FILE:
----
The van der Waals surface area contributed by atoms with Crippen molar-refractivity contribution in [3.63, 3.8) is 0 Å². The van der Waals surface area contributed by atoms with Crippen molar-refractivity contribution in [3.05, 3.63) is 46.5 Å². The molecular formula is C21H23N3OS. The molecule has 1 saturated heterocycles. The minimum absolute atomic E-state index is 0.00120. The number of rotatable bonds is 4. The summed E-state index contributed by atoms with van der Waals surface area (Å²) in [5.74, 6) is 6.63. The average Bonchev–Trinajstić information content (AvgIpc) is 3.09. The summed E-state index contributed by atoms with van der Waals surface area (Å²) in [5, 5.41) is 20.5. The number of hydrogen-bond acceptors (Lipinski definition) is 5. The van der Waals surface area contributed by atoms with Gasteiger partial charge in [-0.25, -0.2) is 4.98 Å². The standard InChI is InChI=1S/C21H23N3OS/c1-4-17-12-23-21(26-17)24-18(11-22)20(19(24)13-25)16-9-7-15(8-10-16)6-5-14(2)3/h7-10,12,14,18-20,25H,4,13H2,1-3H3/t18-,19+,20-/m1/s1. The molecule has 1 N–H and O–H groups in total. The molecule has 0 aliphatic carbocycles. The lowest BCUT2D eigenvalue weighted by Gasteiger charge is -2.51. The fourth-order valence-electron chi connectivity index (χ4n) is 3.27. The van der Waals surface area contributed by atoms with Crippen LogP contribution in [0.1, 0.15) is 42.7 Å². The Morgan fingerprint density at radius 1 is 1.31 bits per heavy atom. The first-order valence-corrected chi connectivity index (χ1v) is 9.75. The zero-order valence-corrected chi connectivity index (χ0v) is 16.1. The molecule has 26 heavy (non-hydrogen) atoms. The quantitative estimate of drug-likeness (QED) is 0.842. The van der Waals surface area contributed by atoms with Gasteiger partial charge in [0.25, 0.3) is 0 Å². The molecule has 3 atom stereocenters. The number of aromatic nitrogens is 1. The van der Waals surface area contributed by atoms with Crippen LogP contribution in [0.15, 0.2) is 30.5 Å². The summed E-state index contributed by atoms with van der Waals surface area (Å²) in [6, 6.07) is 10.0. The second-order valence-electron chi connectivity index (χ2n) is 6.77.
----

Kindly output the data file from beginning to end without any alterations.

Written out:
The van der Waals surface area contributed by atoms with Crippen molar-refractivity contribution in [3.63, 3.8) is 0 Å². The van der Waals surface area contributed by atoms with Crippen molar-refractivity contribution in [3.05, 3.63) is 46.5 Å². The molecular formula is C21H23N3OS. The molecule has 1 saturated heterocycles. The minimum absolute atomic E-state index is 0.00120. The number of rotatable bonds is 4. The summed E-state index contributed by atoms with van der Waals surface area (Å²) in [5.74, 6) is 6.63. The average Bonchev–Trinajstić information content (AvgIpc) is 3.09. The summed E-state index contributed by atoms with van der Waals surface area (Å²) in [5, 5.41) is 20.5. The number of hydrogen-bond acceptors (Lipinski definition) is 5. The van der Waals surface area contributed by atoms with Gasteiger partial charge in [-0.25, -0.2) is 4.98 Å². The standard InChI is InChI=1S/C21H23N3OS/c1-4-17-12-23-21(26-17)24-18(11-22)20(19(24)13-25)16-9-7-15(8-10-16)6-5-14(2)3/h7-10,12,14,18-20,25H,4,13H2,1-3H3/t18-,19+,20-/m1/s1. The molecule has 1 N–H and O–H groups in total. The molecule has 0 aliphatic carbocycles. The lowest BCUT2D eigenvalue weighted by Gasteiger charge is -2.51. The fourth-order valence-electron chi connectivity index (χ4n) is 3.27. The van der Waals surface area contributed by atoms with Crippen LogP contribution in [0.1, 0.15) is 42.7 Å². The Morgan fingerprint density at radius 1 is 1.31 bits per heavy atom. The first-order valence-corrected chi connectivity index (χ1v) is 9.75. The zero-order valence-corrected chi connectivity index (χ0v) is 16.1. The molecule has 26 heavy (non-hydrogen) atoms. The quantitative estimate of drug-likeness (QED) is 0.842. The van der Waals surface area contributed by atoms with Gasteiger partial charge in [0.25, 0.3) is 0 Å². The molecule has 3 atom stereocenters. The number of aromatic nitrogens is 1. The van der Waals surface area contributed by atoms with Crippen LogP contribution in [0.15, 0.2) is 30.5 Å². The summed E-state index contributed by atoms with van der Waals surface area (Å²) in [6, 6.07) is 10.0. The second-order valence-electron chi connectivity index (χ2n) is 6.77.